Although all fruits are different, there is something the same about them. What is it that they all have in common? Yes! They all have seeds. Why do plants make seeds? Yes, to make new plants (reproduce). Watch the film clip on seed dispersal. Let’s make a list of all the different ways we saw seeds being dispersed – wind (light seeds that spin, drift or glide), water (seeds that float), explosion (seeds that are flicked out from pods), animals (who will carry hooked or hairy seeds in their fur or eat fruits and carry the seeds away).

See if you can collect some seeds before trying this out.

If you have any wind dispersed seeds, e.g. sycamore, thistle down or dandelion clocks, pause at the first slide and ask chn to help by dropping these from an upstretched hand. Discuss the way they fall to the ground. Try and make a paper-copter at the same time using the instructions.

Investigation – exploring/pattern seeking/fair testing
Investigate other types of dispersal e.g. burrs and wind dispersal. Conduct a wind dispersal investigation.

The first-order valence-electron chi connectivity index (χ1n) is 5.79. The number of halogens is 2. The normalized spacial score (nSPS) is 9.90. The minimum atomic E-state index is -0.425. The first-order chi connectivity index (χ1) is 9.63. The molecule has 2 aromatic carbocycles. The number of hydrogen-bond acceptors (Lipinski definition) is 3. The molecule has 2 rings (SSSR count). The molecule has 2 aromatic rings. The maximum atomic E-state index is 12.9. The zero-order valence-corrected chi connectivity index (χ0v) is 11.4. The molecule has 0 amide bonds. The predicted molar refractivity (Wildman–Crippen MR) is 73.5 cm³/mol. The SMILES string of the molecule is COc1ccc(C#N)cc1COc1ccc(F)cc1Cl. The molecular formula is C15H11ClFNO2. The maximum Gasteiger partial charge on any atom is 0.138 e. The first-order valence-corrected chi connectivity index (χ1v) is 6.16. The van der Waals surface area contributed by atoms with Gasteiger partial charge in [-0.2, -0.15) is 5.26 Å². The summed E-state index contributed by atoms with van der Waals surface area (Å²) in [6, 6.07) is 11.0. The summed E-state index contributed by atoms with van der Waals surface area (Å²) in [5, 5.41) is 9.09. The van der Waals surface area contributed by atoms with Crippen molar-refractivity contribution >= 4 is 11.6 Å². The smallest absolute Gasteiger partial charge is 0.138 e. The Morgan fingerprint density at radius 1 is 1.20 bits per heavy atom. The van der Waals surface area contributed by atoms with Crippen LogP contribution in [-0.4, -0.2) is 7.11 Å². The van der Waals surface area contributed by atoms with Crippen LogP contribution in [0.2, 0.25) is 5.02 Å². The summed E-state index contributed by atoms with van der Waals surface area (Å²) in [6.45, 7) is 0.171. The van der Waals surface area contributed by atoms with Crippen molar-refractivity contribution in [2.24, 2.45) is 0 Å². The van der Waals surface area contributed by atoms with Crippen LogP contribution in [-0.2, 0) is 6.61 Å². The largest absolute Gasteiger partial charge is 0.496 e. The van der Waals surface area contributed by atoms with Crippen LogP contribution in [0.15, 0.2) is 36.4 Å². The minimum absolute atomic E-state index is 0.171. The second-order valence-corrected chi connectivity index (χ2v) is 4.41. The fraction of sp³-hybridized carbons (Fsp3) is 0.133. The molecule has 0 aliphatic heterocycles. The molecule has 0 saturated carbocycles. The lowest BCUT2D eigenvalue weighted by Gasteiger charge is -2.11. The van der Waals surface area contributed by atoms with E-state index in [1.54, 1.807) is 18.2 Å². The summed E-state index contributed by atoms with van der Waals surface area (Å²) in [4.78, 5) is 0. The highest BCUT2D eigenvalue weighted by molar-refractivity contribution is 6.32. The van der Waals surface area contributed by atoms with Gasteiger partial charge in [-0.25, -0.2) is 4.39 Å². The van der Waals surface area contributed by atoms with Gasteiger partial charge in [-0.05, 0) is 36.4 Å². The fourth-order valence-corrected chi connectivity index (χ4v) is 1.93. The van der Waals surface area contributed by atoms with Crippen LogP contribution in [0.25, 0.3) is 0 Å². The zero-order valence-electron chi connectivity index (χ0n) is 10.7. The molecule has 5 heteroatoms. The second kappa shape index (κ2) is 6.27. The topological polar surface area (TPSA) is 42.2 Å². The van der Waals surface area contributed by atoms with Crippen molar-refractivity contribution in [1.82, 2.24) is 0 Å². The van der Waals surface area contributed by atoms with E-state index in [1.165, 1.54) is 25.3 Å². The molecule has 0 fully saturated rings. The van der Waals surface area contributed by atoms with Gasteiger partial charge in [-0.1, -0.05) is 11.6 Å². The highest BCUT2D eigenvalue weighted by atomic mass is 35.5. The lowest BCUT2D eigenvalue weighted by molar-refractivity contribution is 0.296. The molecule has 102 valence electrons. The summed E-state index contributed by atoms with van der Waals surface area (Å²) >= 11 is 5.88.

Vocabulary
Fruit, seed, parent plant, dispersal, germination, investigate, fair test, record, results

Weblinks
A short clip that shows some of the ways seeds are dispersed from www.bbc.co.uk

Art

Art ties in nicely with your topic and science work.

Computing

If you can, take a  look at Scratch

Explore some of the tasks to familiarise yourself with how to use the programming software.

Remember, if you want to send any of your work through to Miss Taylor or me, we would really like to see it.

Keep smiling,

Mr Chiverton:)

Maths answers

Lesson 1

Lesson 2

Lesson 3

Lesson 4

Year 3 Home Learning W/C July 6th

Hi,

I hope you are all well and are looking forward to some relaxation in the social distancing rules.

I hope you enjoyed the class Zoom meeting. I have organised another one for this week if Zoom allows me.